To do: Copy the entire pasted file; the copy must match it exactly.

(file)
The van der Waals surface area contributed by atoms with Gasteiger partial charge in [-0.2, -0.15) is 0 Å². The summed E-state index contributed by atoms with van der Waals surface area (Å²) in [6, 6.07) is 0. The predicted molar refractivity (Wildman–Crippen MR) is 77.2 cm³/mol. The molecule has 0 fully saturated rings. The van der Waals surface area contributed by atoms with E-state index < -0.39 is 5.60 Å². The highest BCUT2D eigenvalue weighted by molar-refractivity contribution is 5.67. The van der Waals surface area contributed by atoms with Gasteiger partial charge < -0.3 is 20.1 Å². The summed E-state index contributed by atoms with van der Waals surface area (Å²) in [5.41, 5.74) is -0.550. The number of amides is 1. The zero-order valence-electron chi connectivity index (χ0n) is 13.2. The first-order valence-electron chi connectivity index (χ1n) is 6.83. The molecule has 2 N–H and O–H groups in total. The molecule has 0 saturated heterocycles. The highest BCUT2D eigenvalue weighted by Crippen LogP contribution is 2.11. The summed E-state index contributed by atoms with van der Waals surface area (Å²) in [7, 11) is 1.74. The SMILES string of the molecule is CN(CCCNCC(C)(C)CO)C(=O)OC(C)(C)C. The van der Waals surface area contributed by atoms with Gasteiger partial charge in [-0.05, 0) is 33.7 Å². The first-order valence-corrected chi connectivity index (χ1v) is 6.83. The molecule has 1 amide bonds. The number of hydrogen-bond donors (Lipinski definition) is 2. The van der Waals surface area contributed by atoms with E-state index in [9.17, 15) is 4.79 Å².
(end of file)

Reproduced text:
The van der Waals surface area contributed by atoms with Gasteiger partial charge in [-0.2, -0.15) is 0 Å². The summed E-state index contributed by atoms with van der Waals surface area (Å²) in [6, 6.07) is 0. The predicted molar refractivity (Wildman–Crippen MR) is 77.2 cm³/mol. The molecule has 0 fully saturated rings. The van der Waals surface area contributed by atoms with E-state index < -0.39 is 5.60 Å². The highest BCUT2D eigenvalue weighted by molar-refractivity contribution is 5.67. The van der Waals surface area contributed by atoms with Gasteiger partial charge < -0.3 is 20.1 Å². The summed E-state index contributed by atoms with van der Waals surface area (Å²) in [5.41, 5.74) is -0.550. The number of amides is 1. The zero-order valence-electron chi connectivity index (χ0n) is 13.2. The first-order valence-electron chi connectivity index (χ1n) is 6.83. The molecule has 2 N–H and O–H groups in total. The molecule has 0 saturated heterocycles. The highest BCUT2D eigenvalue weighted by Crippen LogP contribution is 2.11. The summed E-state index contributed by atoms with van der Waals surface area (Å²) in [7, 11) is 1.74. The SMILES string of the molecule is CN(CCCNCC(C)(C)CO)C(=O)OC(C)(C)C. The van der Waals surface area contributed by atoms with Gasteiger partial charge in [-0.05, 0) is 33.7 Å². The first-order valence-corrected chi connectivity index (χ1v) is 6.83. The molecule has 1 amide bonds. The number of hydrogen-bond donors (Lipinski definition) is 2. The van der Waals surface area contributed by atoms with E-state index in [9.17, 15) is 4.79 Å².